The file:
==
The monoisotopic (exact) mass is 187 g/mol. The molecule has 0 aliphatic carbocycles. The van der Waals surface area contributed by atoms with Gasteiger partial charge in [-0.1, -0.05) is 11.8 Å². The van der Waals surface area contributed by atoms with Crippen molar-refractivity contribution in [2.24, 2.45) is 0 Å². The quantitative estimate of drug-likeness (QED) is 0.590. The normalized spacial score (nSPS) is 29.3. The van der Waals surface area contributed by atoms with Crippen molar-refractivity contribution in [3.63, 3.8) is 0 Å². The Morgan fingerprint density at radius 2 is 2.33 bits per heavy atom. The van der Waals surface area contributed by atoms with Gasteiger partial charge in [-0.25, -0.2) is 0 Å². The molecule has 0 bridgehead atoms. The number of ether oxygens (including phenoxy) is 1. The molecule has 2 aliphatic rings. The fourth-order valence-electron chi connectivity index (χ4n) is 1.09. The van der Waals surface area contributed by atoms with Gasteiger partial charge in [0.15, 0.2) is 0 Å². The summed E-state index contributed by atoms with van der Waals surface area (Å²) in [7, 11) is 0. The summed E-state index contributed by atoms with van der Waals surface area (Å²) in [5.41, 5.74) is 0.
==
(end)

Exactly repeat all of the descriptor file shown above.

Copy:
The monoisotopic (exact) mass is 187 g/mol. The molecule has 0 aliphatic carbocycles. The van der Waals surface area contributed by atoms with Gasteiger partial charge in [-0.1, -0.05) is 11.8 Å². The van der Waals surface area contributed by atoms with Crippen molar-refractivity contribution in [2.24, 2.45) is 0 Å². The quantitative estimate of drug-likeness (QED) is 0.590. The normalized spacial score (nSPS) is 29.3. The van der Waals surface area contributed by atoms with Crippen molar-refractivity contribution in [3.63, 3.8) is 0 Å². The Morgan fingerprint density at radius 2 is 2.33 bits per heavy atom. The van der Waals surface area contributed by atoms with Gasteiger partial charge in [-0.25, -0.2) is 0 Å². The molecule has 0 bridgehead atoms. The number of ether oxygens (including phenoxy) is 1. The molecule has 2 aliphatic rings. The fourth-order valence-electron chi connectivity index (χ4n) is 1.09. The van der Waals surface area contributed by atoms with Gasteiger partial charge in [0.15, 0.2) is 0 Å². The summed E-state index contributed by atoms with van der Waals surface area (Å²) in [7, 11) is 0. The summed E-state index contributed by atoms with van der Waals surface area (Å²) in [5.41, 5.74) is 0.